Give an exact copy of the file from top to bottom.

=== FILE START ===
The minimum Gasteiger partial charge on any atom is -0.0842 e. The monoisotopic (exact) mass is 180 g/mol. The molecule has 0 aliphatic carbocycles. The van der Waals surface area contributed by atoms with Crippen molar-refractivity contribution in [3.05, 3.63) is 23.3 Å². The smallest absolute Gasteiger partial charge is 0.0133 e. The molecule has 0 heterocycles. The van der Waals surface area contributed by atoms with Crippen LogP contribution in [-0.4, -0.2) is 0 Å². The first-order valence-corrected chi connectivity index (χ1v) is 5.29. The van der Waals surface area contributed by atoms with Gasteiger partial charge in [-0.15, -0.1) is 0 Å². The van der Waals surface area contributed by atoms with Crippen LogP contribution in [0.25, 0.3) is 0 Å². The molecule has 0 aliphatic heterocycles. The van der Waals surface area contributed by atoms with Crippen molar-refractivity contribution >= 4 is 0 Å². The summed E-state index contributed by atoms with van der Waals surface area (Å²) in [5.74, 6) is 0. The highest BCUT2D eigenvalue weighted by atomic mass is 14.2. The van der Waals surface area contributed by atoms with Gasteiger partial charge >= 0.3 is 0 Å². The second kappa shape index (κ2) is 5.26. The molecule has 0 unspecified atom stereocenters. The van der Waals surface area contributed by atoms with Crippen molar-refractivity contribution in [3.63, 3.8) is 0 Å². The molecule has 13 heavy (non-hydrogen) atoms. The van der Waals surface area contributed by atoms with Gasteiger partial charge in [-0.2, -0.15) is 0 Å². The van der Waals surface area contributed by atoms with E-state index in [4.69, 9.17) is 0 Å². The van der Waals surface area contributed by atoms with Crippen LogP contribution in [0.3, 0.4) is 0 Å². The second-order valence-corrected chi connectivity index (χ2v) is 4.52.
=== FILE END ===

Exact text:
The minimum Gasteiger partial charge on any atom is -0.0842 e. The monoisotopic (exact) mass is 180 g/mol. The molecule has 0 aliphatic carbocycles. The van der Waals surface area contributed by atoms with Crippen molar-refractivity contribution in [3.05, 3.63) is 23.3 Å². The smallest absolute Gasteiger partial charge is 0.0133 e. The molecule has 0 heterocycles. The van der Waals surface area contributed by atoms with Crippen LogP contribution in [-0.4, -0.2) is 0 Å². The first-order valence-corrected chi connectivity index (χ1v) is 5.29. The van der Waals surface area contributed by atoms with Gasteiger partial charge in [-0.15, -0.1) is 0 Å². The van der Waals surface area contributed by atoms with Crippen LogP contribution in [0.25, 0.3) is 0 Å². The molecule has 0 aliphatic heterocycles. The van der Waals surface area contributed by atoms with Crippen molar-refractivity contribution >= 4 is 0 Å². The summed E-state index contributed by atoms with van der Waals surface area (Å²) in [5.74, 6) is 0. The highest BCUT2D eigenvalue weighted by atomic mass is 14.2. The van der Waals surface area contributed by atoms with Gasteiger partial charge >= 0.3 is 0 Å². The second kappa shape index (κ2) is 5.26. The molecule has 0 unspecified atom stereocenters. The van der Waals surface area contributed by atoms with Crippen molar-refractivity contribution in [3.63, 3.8) is 0 Å². The molecule has 13 heavy (non-hydrogen) atoms. The van der Waals surface area contributed by atoms with Gasteiger partial charge in [-0.2, -0.15) is 0 Å². The van der Waals surface area contributed by atoms with E-state index in [4.69, 9.17) is 0 Å². The van der Waals surface area contributed by atoms with Crippen LogP contribution in [0.3, 0.4) is 0 Å². The second-order valence-corrected chi connectivity index (χ2v) is 4.52.